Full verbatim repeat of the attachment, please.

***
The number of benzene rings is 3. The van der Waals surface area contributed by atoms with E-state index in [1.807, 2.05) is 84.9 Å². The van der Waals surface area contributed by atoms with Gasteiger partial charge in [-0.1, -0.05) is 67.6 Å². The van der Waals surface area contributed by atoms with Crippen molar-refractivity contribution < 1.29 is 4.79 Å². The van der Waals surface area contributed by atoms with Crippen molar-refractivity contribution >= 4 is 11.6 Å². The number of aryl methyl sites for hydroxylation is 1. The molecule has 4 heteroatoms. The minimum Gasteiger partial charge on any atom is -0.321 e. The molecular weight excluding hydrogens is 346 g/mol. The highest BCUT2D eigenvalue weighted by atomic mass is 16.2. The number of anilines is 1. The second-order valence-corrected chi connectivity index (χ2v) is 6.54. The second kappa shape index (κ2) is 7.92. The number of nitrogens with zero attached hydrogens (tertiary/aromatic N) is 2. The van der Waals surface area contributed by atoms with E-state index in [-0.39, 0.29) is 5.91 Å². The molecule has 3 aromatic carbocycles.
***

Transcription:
The number of benzene rings is 3. The van der Waals surface area contributed by atoms with E-state index in [1.807, 2.05) is 84.9 Å². The van der Waals surface area contributed by atoms with Gasteiger partial charge in [-0.1, -0.05) is 67.6 Å². The van der Waals surface area contributed by atoms with Crippen molar-refractivity contribution < 1.29 is 4.79 Å². The van der Waals surface area contributed by atoms with Crippen molar-refractivity contribution >= 4 is 11.6 Å². The number of aryl methyl sites for hydroxylation is 1. The molecule has 4 heteroatoms. The minimum Gasteiger partial charge on any atom is -0.321 e. The molecular weight excluding hydrogens is 346 g/mol. The highest BCUT2D eigenvalue weighted by atomic mass is 16.2. The number of anilines is 1. The second-order valence-corrected chi connectivity index (χ2v) is 6.54. The second kappa shape index (κ2) is 7.92. The number of nitrogens with zero attached hydrogens (tertiary/aromatic N) is 2. The van der Waals surface area contributed by atoms with E-state index in [-0.39, 0.29) is 5.91 Å². The molecule has 3 aromatic carbocycles.